Doctors could face Jail if fail to report TB

All Clinical establishments as defined in the Clinical Establishment Act, 2010, that includes a wide range of medical establishments, hospitals, clinics, dispensaries, diagnostic services, including those operated by a single doctor have to notify a tuberculosis patient to the nodal officer. If fail to do so they can be can be punished with a jail term of six months to two years under the provisions of Sections 269 (negligent act likely to spread infection of disease dangerous to life) and 270 (malignant act likely to spread infection of disease dangerous to life) of the Indian Penal Code (IPC). This is for the first time, doctors, hospital authorities, chemists, and druggists could face a jail term for not notifying tuberculosis (TB) cases.

The Union Health Ministry has issued this notification with the that such strict rule can help in eradicating tuberculosis (TB) in India. Notably, in our country, TB was defined as a notifiable disease in 2012. However, there was no provision for penal action. Clinical Establishment Act, 2010 defines clinical establishments which include diagnostic services, dispensaries, hospitals, and clinics.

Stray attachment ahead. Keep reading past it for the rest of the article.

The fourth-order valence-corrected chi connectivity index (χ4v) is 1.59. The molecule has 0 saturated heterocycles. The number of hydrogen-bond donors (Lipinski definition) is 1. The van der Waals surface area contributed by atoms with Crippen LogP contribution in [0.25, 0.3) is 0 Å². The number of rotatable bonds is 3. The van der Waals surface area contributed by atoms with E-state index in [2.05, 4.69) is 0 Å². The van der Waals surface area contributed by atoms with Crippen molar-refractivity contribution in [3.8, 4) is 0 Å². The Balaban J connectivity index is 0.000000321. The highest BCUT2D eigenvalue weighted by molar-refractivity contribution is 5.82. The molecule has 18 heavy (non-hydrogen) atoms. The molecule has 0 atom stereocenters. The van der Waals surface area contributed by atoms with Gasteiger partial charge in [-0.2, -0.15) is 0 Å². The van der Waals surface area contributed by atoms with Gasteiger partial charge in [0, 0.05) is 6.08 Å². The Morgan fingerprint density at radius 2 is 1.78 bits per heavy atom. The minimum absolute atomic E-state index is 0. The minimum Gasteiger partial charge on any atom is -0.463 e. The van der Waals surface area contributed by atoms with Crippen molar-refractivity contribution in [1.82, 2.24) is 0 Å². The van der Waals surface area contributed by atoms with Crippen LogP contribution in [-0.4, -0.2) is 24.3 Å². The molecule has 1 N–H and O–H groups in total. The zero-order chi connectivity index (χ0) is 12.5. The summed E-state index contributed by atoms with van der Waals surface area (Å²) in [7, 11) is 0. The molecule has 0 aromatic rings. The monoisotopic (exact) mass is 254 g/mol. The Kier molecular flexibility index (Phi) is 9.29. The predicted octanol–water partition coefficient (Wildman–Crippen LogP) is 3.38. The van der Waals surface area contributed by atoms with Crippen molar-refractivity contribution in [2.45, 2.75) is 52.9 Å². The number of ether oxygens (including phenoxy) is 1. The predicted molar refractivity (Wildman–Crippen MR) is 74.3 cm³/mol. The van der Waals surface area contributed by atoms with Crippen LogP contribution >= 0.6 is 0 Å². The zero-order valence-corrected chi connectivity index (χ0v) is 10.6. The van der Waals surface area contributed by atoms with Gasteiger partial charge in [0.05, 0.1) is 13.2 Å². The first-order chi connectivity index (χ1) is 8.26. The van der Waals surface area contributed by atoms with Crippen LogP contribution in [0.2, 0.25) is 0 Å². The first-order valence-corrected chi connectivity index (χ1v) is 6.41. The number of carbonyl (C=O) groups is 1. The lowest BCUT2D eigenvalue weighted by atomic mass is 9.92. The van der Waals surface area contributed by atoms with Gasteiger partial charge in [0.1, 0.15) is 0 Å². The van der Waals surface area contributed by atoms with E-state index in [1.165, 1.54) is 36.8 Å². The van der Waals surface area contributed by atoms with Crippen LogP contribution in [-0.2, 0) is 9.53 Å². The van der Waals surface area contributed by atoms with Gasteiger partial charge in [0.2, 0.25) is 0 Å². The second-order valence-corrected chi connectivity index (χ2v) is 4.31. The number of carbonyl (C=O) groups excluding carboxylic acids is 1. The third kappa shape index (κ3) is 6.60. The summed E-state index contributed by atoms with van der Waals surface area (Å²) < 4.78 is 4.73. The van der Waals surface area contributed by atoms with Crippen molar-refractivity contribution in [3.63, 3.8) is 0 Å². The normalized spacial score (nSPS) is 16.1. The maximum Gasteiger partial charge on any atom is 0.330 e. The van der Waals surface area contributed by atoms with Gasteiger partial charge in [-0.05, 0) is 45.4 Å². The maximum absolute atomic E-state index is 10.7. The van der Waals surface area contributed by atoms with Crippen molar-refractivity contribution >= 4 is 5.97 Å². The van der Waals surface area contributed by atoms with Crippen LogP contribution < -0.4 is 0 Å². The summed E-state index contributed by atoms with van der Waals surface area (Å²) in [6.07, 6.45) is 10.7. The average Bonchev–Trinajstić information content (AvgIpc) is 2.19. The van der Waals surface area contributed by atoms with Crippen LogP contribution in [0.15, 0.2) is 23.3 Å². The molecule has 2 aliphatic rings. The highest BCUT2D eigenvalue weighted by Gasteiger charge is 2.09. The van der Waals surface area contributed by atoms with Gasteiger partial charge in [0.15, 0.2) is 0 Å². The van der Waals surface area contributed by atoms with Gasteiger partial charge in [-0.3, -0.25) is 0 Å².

“To ensure proper tuberculosis diagnosis and its management in patients and their contacts and to reduce tuberculosis transmission and further to address the problems of emergence and spread of drug-resistant tuberculosis, it is essential to collect complete information of all tuberculosis patients… Healthcare providers, termed as clinical establishments henceforth, shall notify every tuberculosis patient to local public health authority, namely, district health officer or chief medical officer of a district and municipal health officer of urban local bodies in whatever way they are known; or their designated district tuberculosis officers in a format as specified,” The Union Health Ministry said in its notification.

Recently, PM Modi had launched a TB-free India campaign. While attending End-TB Summit in Delhi, PM Modi said that the government has been following the principle of “treat every TB patient best at the very first opportunity”.

TB kills an evaluated 4,80,000 Indians every year. India also has more than a million ‘missing’ cases every year — these are not notified, and most remain either undiagnosed or inadequately diagnosed and treated in the private sector. This means patients don’t stick to the follow-up procedure, and often stop taking medication before the dose is completed, resulting in the bacteria developing a resistance to the drug. This then leads to the spread of drug-resistant TB.

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